Chowderfest draws huge crowds to Saratoga Springs – The Daily Gazette
SARATOGA SPRINGS — Lines of people waiting to get their hands on a 4-ounce sample of various types of chowder from more than 50 vendors sprawled across many sidewalks and streets in Saratoga Springs Saturday afternoon.
The crowds were so big at Chowderfest that nearly an hour after it started, the parking lot near downtown Saratoga Springs was closed — signs said the garage was full, even though electronic signs said otherwise. By 2 p.m., the signs had moved and people had started pouring into the garage again.
Other cars lined the side streets. Some people have been seen doing multiple loops around lots in hopes of a spot becoming free.
The parking lot looked like it would during Saratoga racetrack season, just in another part of town, said Todd Shimkus, president of the Saratoga Chamber of Commerce.
“That’s awesome,” he said, watching the crowd march from place to place, chowder in hand.
The event began with a Chowder tour from March 19 and continued through Friday, before the festival on Saturday. The tour is something Discover Saratoga organizers began last year due to COVID-19 concerns.
At 17 Maple Ave., music blared and dozens of people could be seen dancing in a line as they waited to receive Mexican chowder prepared by La Capital Tacos chef and owner Yair De La Rosa.
“It’s been nonstop,” manager Leanne Otero said, taking cash from another customer. ” We are used. This is how we thrive.
The chowder contained chicken, cilantro, tortilla chips, avocado and other authentic Mexican flavors, De La Rosa said.
De La Rosa hails from Mexico City, which inspired the chowder recipe. However, while he is the chef, he said his employees helped come up with the recipe, not finishing the idea until Friday. Then they spent hours making gallons of chowder.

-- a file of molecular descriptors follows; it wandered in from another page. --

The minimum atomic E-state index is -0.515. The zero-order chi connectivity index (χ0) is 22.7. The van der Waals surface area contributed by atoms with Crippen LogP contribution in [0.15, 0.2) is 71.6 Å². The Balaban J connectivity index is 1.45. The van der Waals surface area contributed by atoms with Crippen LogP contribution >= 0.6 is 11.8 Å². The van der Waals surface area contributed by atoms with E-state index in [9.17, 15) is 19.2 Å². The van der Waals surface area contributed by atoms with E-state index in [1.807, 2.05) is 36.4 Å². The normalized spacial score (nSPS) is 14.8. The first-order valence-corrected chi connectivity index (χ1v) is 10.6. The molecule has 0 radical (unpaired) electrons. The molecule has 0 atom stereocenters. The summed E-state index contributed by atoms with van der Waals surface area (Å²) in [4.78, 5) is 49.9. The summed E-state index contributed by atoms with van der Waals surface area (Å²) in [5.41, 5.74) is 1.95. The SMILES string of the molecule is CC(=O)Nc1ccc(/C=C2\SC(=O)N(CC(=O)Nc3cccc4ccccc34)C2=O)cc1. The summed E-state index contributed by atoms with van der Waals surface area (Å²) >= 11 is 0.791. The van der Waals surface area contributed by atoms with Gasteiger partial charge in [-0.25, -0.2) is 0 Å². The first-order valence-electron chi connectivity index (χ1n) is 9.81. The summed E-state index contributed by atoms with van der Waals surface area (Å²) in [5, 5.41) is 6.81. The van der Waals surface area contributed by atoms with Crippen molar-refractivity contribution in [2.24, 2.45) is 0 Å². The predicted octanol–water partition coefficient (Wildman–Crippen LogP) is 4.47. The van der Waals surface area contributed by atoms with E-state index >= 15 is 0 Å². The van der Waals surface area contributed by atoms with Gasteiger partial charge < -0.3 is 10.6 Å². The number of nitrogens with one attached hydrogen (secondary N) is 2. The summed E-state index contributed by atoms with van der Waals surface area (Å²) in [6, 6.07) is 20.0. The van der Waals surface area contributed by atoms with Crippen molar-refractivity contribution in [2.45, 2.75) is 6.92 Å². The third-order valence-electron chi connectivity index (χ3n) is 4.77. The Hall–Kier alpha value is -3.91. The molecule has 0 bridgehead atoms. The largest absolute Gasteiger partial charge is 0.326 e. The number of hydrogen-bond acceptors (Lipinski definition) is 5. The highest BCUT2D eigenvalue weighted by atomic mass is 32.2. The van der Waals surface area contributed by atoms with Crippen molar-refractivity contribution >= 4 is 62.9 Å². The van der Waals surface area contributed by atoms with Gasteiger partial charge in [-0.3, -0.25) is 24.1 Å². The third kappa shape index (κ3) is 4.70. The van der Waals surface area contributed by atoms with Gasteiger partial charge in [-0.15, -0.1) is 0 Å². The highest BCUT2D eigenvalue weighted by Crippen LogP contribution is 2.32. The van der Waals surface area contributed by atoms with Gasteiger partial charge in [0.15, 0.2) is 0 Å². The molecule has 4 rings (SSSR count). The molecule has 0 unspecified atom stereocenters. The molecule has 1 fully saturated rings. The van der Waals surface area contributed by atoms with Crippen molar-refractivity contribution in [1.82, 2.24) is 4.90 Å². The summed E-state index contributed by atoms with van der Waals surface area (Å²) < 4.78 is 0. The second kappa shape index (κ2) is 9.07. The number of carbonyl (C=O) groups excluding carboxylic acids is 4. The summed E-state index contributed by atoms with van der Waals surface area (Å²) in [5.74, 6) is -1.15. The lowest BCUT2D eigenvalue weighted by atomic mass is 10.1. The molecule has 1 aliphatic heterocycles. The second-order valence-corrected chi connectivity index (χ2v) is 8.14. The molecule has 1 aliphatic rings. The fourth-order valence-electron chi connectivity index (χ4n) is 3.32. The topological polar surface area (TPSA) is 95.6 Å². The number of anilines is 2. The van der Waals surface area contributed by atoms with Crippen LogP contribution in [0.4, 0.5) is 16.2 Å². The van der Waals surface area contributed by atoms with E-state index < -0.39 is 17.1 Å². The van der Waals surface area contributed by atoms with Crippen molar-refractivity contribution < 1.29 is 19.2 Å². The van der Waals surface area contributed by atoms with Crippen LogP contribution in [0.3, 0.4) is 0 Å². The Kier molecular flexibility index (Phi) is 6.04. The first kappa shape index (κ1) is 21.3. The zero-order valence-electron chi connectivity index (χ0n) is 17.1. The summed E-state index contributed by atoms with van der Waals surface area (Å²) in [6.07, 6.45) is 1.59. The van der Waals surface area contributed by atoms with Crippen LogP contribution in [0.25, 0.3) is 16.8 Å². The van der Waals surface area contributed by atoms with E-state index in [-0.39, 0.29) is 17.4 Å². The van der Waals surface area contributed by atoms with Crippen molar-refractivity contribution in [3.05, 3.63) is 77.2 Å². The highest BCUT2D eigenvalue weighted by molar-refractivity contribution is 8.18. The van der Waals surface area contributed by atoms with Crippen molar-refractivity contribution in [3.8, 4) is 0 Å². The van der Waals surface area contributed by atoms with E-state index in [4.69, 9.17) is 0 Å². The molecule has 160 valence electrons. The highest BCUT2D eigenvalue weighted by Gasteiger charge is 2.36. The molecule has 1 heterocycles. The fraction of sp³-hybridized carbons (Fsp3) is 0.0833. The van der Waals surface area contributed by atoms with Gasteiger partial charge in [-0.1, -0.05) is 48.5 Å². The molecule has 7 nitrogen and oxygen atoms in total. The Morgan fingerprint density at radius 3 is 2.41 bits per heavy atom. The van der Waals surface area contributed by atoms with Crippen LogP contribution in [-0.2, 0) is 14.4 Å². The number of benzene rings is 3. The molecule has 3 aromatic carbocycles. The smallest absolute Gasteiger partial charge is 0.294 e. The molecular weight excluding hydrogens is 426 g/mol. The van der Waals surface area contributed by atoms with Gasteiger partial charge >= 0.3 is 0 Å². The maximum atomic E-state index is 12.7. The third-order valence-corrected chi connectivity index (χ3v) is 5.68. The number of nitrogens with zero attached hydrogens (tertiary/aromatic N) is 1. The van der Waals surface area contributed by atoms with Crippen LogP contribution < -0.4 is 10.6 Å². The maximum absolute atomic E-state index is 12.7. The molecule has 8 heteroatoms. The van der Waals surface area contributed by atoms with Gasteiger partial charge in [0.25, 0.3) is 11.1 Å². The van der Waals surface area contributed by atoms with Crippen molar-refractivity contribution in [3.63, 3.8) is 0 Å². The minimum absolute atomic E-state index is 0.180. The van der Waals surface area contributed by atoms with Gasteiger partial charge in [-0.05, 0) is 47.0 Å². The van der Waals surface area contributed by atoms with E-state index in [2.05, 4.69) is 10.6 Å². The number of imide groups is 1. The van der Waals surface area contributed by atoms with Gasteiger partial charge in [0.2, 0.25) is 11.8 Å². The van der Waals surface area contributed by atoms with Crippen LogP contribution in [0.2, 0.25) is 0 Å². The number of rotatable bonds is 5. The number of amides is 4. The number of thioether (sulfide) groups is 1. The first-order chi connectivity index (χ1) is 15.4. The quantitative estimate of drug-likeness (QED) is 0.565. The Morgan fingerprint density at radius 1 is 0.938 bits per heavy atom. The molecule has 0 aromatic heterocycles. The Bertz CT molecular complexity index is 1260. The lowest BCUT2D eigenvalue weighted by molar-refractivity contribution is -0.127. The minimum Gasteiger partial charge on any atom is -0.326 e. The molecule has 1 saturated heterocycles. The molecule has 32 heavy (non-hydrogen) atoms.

De La Rosa couldn’t say exactly how much chowder they made.
“I used the biggest pot I could find,” he said, pointing to the huge pot.
And even though Chowderfest is a competition, De La Rosa said he doesn’t really care about winning.
“I just do it so people can enjoy it,” he said.
One of the people who loved her chowder was Dawn Micare from Saratoga Springs. She and her two daughters, Ava and Sophia, went to the event together.
“I would order this,” said Dawn Micare, as she and her daughters continued to place spoonfuls of chowder in their mouths.
Micare said she tries to take her daughters to the festival every year and is happy that it is back in full force.
“It’s nice to be outside again,” she said.
People were side by side in parts of Caroline Street, where several businesses opened their doors to customers and had chowder ready to serve people right on the sidewalk.
Monica and Jim Hardy from Averill Park had arrived after 1 p.m., finding a parking space by chance. It was the couple’s first time at the event, they said.
“We’ll probably have a good five or six,” Jim Hardy said of the chowder options.
“I was thinking 10,” Monica Hardy said.
Besides being able to eat chowder, the couple were happy to see so many people enjoying themselves again.
“This is what the world needs,” said Monica Hardy.
On Broadway, Rotterdam resident Gabby Vandyk stood in line with Guilderland resident John Urbanski outside Cantina, where workers kept the long line in constant motion.
“It was fun,” Vandyk said. “It’s nice to get out of the house.”
The two, who were there with a few other friends and their children, had stopped at the Henry Street Taproom before heading to Cantina. Next stop was Hattie’s restaurant, which they said served fried chicken chowder.
But until now, Cantina’s chowder has been their top choice.
“He’s a winner,” Urbanski said. “Spicy, but not too spicy.”
Not far from Cantina, employees of The Wine Bar were cleaning up, with a sign saying they had sold out – only an hour and a half into the event.
“We’re usually here until the end,” owner Judy Evans said.
She had made 25 gallons of New England clam chowder using fresh clams and scallops, she said. As soon as the event started at 11 a.m., she had a line, she said.
She too agreed with what many festival goers had to say – it was nice to have the festival in full swing. Evans said people were back not only to eat chowder, but also to shop at local stores.
“That’s what Chowderfest is supposed to do,” she said.
Journalist Shenandoah Brière can be reached at [email protected]. Follow her on Twitter at SB_DailyGazette.
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Categories: News, Saratoga County, Saratoga Springs